Thursday, June 7, 2012

I'm your DingleBarry

One would not nor should not speak the name of Doc Holliday and Barack Obama in the same breath, however this 1886 quote about Holliday from his close friend Wyatt Earp warrants some cogitation:
"Doc was a dentist, not a lawman or an assassin, whom necessity had made a gambler; a gentleman whom disease had made a frontier vagabond; a philosopher whom life had made a caustic wit; a long lean ash-blond fellow nearly dead with consumption, and at the same time the most skillful gambler and the nerviest, speediest, deadliest man with a six-gun that I ever knew."
Substitute a few words here and there and you can see what I mean.
"Obama was an organizer, not a lawman or an assassin, whom necessity had made a gambler; a gentleman whom ambition had made a political vagabond; a philosopher whom life had made a caustic twit; a long lean tan fellow nearly dead with self-absorption, and at the same time the most skillful gambler and the nerviest, speediest, deadliest man with a Teleprompter that I ever knew."
Similarly, In this quote from a newspaper interview where, Holliday was asked if his conscience ever troubled him. He is reported to have said:
"I coughed that up with my lungs, years ago."
Change the word lungs to integrity and we have a true DingleBarry.


I'm Your Huckleberry


On and off I hear discussions in which people speculate on the exact origin and meaning is of the quaint idiom used by Doc Holliday in the movie "Tombstone." I've heard some wild suggestions, including "huckleberry" meaning "pall-bearer" suggesting "I'll bury you."

Still others think it has something to do with Mark Twain's character, Huckleberry Finn, and means "steadfast friend, pard." This is unlikely, since the book of that title was not written until 1883. Tom Sawyer was written in 1876, but nowhere there is the term "huckleberry" used to mean "steadfast friend" or the like.

Still others claim that a victor's crown or wreath of huckleberry is involved, making the statement "I'm your huckleberry" something like "I'll beat you!" But no such reference can be found in the historical materials supporting the use of this term in 19th century America. Additionally, "huckleberry" was native to North America so it's unlikely it was used in ancient Britain as a prize!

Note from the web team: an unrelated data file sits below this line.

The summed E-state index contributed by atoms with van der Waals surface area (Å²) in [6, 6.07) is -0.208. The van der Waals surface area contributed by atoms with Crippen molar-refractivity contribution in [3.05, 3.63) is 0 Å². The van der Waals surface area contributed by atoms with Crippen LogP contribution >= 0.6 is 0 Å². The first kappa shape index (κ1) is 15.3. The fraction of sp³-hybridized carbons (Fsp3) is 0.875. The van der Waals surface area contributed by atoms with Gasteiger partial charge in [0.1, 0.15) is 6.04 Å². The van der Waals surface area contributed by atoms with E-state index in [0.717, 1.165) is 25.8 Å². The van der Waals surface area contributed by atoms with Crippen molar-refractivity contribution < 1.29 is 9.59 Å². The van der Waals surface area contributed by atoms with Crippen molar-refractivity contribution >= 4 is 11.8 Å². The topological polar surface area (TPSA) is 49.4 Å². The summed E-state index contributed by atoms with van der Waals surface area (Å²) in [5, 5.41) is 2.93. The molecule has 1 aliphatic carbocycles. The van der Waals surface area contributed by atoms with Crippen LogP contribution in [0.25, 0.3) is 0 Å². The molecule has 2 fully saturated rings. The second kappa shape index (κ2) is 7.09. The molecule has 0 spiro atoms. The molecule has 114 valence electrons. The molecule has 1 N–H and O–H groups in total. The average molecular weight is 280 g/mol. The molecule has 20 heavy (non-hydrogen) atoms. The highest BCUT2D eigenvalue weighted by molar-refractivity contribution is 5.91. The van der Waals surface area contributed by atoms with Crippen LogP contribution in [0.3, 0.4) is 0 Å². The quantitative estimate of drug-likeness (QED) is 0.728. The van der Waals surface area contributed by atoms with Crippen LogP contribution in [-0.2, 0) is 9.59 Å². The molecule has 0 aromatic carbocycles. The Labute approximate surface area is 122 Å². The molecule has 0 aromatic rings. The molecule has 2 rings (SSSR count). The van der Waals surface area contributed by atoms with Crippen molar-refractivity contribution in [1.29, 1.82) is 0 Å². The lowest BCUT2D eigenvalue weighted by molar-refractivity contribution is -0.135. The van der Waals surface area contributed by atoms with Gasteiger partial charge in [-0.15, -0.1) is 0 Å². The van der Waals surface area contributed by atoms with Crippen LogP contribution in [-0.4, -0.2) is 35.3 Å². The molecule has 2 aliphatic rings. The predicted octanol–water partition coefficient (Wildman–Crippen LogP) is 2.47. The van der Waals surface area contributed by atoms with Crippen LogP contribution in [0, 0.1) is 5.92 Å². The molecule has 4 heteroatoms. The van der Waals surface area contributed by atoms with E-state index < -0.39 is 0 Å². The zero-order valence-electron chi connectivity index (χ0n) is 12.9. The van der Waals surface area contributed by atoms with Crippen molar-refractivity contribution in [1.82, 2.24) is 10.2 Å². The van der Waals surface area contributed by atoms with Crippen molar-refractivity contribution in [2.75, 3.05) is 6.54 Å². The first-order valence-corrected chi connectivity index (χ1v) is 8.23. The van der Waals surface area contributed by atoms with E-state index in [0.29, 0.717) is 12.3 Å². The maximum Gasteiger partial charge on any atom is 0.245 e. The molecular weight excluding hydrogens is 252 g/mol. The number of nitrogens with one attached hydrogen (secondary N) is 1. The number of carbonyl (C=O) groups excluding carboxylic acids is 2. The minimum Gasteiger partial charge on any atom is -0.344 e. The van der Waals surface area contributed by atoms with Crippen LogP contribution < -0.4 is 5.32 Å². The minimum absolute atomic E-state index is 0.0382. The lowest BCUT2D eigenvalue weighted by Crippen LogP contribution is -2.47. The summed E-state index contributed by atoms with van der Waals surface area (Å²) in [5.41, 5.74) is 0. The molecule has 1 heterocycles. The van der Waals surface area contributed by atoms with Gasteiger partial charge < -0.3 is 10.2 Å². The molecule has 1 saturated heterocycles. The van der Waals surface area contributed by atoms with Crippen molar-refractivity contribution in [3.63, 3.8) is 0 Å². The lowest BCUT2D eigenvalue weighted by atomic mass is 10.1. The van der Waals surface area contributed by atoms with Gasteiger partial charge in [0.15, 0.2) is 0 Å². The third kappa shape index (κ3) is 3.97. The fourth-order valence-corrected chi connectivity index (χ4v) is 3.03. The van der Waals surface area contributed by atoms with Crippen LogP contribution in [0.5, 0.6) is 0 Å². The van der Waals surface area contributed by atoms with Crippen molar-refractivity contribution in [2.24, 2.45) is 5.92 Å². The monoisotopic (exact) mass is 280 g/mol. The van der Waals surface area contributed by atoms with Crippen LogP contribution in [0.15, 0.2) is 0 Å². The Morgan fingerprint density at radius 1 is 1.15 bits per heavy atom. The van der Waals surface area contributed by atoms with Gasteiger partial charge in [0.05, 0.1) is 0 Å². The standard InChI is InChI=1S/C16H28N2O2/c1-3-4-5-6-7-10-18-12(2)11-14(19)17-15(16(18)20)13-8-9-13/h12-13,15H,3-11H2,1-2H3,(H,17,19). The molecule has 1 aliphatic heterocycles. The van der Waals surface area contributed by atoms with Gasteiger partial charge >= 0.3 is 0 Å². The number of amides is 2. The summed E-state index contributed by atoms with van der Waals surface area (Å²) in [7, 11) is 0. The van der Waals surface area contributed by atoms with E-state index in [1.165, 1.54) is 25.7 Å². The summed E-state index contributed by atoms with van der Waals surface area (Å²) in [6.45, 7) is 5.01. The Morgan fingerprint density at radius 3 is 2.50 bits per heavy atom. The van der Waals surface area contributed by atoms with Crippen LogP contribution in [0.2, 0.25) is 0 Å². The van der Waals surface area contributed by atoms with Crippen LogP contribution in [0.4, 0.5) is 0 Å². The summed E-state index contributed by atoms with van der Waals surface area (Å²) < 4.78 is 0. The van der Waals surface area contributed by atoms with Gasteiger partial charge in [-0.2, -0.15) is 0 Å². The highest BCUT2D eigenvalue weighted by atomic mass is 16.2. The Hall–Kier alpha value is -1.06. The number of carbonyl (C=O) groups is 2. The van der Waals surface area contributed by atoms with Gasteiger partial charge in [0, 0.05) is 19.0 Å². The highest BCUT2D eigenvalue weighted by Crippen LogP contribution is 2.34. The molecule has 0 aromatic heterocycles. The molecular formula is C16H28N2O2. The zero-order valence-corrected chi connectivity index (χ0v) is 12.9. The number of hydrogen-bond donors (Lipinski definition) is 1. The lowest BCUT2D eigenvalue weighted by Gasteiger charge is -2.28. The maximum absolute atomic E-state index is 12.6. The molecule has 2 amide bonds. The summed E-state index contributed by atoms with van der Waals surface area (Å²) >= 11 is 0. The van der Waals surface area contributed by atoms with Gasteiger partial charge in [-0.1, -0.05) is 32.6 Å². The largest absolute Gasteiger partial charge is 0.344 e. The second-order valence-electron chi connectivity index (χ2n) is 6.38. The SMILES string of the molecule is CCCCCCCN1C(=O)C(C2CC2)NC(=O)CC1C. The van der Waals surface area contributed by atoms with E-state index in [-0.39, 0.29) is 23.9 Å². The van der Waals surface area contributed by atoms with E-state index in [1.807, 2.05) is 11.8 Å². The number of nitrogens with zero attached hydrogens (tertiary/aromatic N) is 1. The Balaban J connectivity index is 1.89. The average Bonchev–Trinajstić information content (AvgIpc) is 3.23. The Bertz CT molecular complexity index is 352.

Solutions to such questions are actually very easy to find, since there are numerous dictionaries of the English language in its various periods, and there are dictionaries of English slang. These works simply cull from books, magazines, and newspapers of the period representative usages of the words to illustrate their meaning. I consulted several of these and found the expression to have a very interesting origin.

"Huckleberry" was commonly used in the 1800's in conjunction with "persimmon" as a small unit of measure. "I'm a huckleberry over your persimmon" meant "I'm just a bit better than you." As a result, "huckleberry" came to denote idiomatically two things. First, it denoted a small unit of measure, a "tad," as it were, and a person who was a huckleberry could be a small, unimportant person--usually expressed ironically in mock self-depreciation. The second and more common usage came to mean, in the words of the "Dictionary of American Slang: Second Supplemented Edition" (Crowell, 1975):

"A man; specif., the exact kind of man needed for a particular purpose. 1936: "Well, I'm your huckleberry, Mr. Haney." Tully, "Bruiser," 37. Since 1880, archaic.

The "Historical Dictionary of American Slang" which is a multivolume work, has about a third of a column of citations documenting this meaning all through the latter 19th century.

So "I'm your huckleberry" means "I'm just the man you're looking for!"

Now ain't that a daisy!

The "Daisy" comment is easier. In the late 19th century "daisy" was a common slang term for "the best in it's class." So for "daisy" just substitute "the best" and you'll have it. It was a short-lived idiom and doesn't seem to be popular much after 1890.

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